Henry of Monmouth: Or, Memoirs of the Life and Character of Henry the Fifth, as Prince of Wales & King of England, Complete
J. Endell Tyler
内容Two volumes collected in one edition formatted for the Kindle. Linked Contents and footnotes. Illustrations.
Memoirs such as these of Henry of Monmouth might doubtless be made more attractive and entertaining were their Author to supply the deficiencies of authentic records by the inventions of his fancy, and adorn the result of careful inquiry into matters of fact by the descriptive imagery and colourings of fiction. To a writer, also, who could at once handle the pen of the biographer and of the poet, few names would offer a more ample field for the excursive range of historical romance than the life of Henry of Monmouth. From the day of his first compulsory visit to Ireland, abounding as that time does with deeply interesting incidents, to his last hour in the now-ruined castle of Vincennes; — or rather, from his mother's espousals to the interment of his earthly remains within the sacred precincts of Westminster, every period teems with animating suggestions. So far, however, from possessing such adventitious recommendations, the point on which (rather perhaps than any other) an apology might be expected for this work, is, that it has freely tested by the standard of truth those delineations of Henry's character which have contributed to immortalize our great historical dramatist. The Author, indeed, is willing to confess that he would gladly have withdrawn from the task of assaying the substantial accuracy and soundness of Shakspeare's historical and biographical views, could he have done so safely and without a compromise of principle. He would have avoided such an inquiry, not only in deference to the acknowledged rule which does not suffer a poet to be fettered by the rigid shackles of unbending facts; but from a disinclination also to interfere, even in appearance, with the full and free enjoyment of those exquisite scenes of humour, wit, and nature, in which Henry is the hero, and his "riotous, reckless companions" are subordinate in dramatical excellence only to himself. The Author may also not unwillingly grant, that (with the majority of those who give a tone to the "form and pressure" of the age) Shakspeare has done more to invest the character of Henry with a never-dying interest beyond the lot of ordinary monarchs, than the bare records of historical verity could ever have effected. Still he feels that he had no alternative. He must either have ascertained the historical worth of those scenic representations, or have suffered to remain in their full force the deep and prevalent impressions, as to Henry's principles and conduct, which owe, if not their origin, yet, at least, much of their universality and vividness, to Shakspeare. The poet is dear, and our early associations are dear; and pleasures often tasted without satiety are dear: but to every rightly balanced mind Truth will be dearer than all.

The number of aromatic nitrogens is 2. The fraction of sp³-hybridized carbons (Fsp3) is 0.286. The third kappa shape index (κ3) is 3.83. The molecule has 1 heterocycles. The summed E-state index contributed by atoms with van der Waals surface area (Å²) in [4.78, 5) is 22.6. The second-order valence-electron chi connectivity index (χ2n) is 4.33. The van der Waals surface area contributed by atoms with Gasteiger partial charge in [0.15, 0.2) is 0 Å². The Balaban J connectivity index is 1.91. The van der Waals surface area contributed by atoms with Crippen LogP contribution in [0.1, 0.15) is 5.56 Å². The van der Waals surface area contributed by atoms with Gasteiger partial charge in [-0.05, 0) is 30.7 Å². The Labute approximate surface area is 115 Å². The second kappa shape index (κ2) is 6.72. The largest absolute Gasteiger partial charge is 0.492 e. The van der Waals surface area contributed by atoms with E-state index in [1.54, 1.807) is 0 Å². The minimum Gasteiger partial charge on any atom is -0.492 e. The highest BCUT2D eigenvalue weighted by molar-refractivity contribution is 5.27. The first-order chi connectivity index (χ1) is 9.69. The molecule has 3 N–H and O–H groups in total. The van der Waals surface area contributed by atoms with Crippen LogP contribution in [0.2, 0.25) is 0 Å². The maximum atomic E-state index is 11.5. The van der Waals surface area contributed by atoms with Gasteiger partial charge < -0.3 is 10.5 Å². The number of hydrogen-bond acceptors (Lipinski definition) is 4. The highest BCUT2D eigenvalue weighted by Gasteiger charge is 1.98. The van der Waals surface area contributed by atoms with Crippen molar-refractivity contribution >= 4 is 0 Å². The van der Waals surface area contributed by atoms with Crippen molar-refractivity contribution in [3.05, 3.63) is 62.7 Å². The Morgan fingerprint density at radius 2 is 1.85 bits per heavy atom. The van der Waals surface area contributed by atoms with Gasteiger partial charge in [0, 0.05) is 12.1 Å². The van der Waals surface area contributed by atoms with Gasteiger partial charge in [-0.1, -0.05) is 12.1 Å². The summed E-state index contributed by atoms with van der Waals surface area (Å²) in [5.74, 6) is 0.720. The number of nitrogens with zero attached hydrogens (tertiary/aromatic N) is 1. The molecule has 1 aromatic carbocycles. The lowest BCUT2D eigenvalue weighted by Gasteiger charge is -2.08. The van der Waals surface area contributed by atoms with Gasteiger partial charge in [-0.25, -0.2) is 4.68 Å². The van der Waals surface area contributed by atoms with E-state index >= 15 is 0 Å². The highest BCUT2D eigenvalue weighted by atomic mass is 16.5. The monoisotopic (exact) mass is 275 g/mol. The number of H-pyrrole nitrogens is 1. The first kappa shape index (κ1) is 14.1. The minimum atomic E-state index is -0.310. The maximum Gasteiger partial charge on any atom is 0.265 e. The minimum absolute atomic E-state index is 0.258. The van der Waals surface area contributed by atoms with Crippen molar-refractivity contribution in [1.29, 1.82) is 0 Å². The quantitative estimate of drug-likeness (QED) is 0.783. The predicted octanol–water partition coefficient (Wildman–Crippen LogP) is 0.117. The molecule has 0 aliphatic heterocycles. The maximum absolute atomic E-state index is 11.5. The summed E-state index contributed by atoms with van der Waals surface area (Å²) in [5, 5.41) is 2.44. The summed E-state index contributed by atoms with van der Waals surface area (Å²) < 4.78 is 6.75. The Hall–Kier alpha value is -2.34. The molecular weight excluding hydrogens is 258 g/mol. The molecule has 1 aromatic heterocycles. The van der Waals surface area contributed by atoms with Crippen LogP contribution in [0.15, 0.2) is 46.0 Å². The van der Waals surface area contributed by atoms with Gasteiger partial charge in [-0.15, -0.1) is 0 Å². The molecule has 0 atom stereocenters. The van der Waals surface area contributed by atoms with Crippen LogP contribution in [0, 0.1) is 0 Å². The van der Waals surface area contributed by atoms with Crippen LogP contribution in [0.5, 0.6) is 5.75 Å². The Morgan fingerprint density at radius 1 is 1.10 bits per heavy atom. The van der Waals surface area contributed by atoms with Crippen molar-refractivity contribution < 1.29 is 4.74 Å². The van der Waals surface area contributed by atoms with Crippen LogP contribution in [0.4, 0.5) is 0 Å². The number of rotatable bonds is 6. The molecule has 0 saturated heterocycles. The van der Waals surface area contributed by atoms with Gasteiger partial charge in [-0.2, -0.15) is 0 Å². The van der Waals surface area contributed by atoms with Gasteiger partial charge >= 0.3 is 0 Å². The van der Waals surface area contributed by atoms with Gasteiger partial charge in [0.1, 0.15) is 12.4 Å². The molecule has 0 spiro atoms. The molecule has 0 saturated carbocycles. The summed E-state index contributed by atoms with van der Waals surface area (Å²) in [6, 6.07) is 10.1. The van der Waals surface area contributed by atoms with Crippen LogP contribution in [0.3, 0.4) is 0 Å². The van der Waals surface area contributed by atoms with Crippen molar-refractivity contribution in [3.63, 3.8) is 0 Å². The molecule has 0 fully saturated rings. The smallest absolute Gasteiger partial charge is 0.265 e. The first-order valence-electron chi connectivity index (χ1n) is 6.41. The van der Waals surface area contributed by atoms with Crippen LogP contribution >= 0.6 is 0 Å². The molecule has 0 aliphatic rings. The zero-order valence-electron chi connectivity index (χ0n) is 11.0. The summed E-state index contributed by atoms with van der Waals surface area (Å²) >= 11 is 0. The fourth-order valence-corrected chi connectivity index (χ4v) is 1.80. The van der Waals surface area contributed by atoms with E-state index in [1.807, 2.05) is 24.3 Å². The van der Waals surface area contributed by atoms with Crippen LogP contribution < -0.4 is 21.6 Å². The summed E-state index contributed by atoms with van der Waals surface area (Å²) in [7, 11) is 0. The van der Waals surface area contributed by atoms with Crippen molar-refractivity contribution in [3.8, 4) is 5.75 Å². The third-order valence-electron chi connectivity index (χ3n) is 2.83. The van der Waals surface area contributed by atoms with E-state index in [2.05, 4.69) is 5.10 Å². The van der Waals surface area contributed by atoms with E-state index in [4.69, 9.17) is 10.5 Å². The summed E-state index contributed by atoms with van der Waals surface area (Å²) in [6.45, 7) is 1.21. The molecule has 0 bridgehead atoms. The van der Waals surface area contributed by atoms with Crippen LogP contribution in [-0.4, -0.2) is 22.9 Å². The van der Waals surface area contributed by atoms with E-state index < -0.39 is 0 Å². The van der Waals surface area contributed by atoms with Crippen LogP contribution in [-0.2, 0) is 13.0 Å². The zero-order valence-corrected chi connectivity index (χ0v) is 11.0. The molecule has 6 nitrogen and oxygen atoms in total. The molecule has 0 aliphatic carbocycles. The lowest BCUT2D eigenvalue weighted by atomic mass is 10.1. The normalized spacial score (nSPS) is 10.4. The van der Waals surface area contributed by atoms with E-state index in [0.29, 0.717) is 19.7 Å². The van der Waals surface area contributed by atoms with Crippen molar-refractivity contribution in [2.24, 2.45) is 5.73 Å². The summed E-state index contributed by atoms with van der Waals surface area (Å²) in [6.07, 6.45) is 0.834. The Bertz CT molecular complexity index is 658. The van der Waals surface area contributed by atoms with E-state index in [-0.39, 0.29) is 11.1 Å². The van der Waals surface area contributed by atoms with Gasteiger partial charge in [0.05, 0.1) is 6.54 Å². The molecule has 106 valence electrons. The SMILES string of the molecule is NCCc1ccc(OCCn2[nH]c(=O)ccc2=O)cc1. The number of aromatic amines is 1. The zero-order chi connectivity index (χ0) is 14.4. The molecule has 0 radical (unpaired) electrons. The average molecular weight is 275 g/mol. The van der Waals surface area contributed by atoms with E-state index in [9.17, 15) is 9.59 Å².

It must nevertheless be here intimated, that these volumes are neither exclusively, nor yet especially, designed for the antiquarian student. The Author has indeed sought for genuine information at every fountain-head accessible to him; but he has prepared the result of his researches for the use (he would trust, for the improvement as well as the gratification,) of the general reader. And whilst he has not consciously omitted any essential reference, he has guarded against interrupting the course of his narrative by an unnecessary accumulation of authorities. ...